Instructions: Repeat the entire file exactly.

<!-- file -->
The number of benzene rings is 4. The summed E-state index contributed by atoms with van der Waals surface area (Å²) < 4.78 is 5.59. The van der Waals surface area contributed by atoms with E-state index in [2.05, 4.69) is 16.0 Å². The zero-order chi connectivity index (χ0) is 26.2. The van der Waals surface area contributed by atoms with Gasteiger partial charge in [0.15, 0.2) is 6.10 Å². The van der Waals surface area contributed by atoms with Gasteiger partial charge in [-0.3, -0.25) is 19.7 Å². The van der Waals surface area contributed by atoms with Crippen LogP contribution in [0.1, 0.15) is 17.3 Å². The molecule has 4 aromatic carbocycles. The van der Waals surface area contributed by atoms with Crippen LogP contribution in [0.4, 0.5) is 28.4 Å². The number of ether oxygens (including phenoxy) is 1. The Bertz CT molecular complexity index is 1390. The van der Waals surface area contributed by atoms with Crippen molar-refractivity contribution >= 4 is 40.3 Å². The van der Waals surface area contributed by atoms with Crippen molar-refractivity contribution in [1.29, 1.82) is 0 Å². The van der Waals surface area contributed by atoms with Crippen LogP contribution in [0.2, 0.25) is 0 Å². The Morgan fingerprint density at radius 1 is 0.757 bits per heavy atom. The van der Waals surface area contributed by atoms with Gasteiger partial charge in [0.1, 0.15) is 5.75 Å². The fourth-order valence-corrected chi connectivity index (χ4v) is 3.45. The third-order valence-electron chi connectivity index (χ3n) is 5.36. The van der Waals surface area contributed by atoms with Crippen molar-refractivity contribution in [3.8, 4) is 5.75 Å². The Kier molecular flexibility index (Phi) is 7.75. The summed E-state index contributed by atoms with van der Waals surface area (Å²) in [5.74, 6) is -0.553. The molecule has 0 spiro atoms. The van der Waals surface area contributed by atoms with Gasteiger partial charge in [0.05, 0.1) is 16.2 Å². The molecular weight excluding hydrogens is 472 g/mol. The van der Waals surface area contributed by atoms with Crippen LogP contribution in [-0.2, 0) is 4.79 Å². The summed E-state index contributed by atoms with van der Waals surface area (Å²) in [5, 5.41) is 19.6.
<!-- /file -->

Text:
The number of benzene rings is 4. The summed E-state index contributed by atoms with van der Waals surface area (Å²) < 4.78 is 5.59. The van der Waals surface area contributed by atoms with E-state index in [2.05, 4.69) is 16.0 Å². The zero-order chi connectivity index (χ0) is 26.2. The van der Waals surface area contributed by atoms with Gasteiger partial charge in [0.15, 0.2) is 6.10 Å². The van der Waals surface area contributed by atoms with Gasteiger partial charge in [-0.3, -0.25) is 19.7 Å². The van der Waals surface area contributed by atoms with Crippen LogP contribution in [0.1, 0.15) is 17.3 Å². The molecule has 4 aromatic carbocycles. The van der Waals surface area contributed by atoms with Crippen LogP contribution in [0.4, 0.5) is 28.4 Å². The number of ether oxygens (including phenoxy) is 1. The Bertz CT molecular complexity index is 1390. The van der Waals surface area contributed by atoms with Crippen molar-refractivity contribution >= 4 is 40.3 Å². The van der Waals surface area contributed by atoms with Crippen molar-refractivity contribution in [1.29, 1.82) is 0 Å². The van der Waals surface area contributed by atoms with Crippen LogP contribution in [0.2, 0.25) is 0 Å². The Morgan fingerprint density at radius 1 is 0.757 bits per heavy atom. The van der Waals surface area contributed by atoms with Gasteiger partial charge in [0.1, 0.15) is 5.75 Å². The fourth-order valence-corrected chi connectivity index (χ4v) is 3.45. The third-order valence-electron chi connectivity index (χ3n) is 5.36. The van der Waals surface area contributed by atoms with Crippen molar-refractivity contribution in [3.8, 4) is 5.75 Å². The Kier molecular flexibility index (Phi) is 7.75. The summed E-state index contributed by atoms with van der Waals surface area (Å²) in [5.74, 6) is -0.553. The molecule has 0 spiro atoms. The van der Waals surface area contributed by atoms with Gasteiger partial charge in [0.05, 0.1) is 16.2 Å². The molecular weight excluding hydrogens is 472 g/mol. The van der Waals surface area contributed by atoms with Crippen LogP contribution in [-0.2, 0) is 4.79 Å². The summed E-state index contributed by atoms with van der Waals surface area (Å²) in [5, 5.41) is 19.6.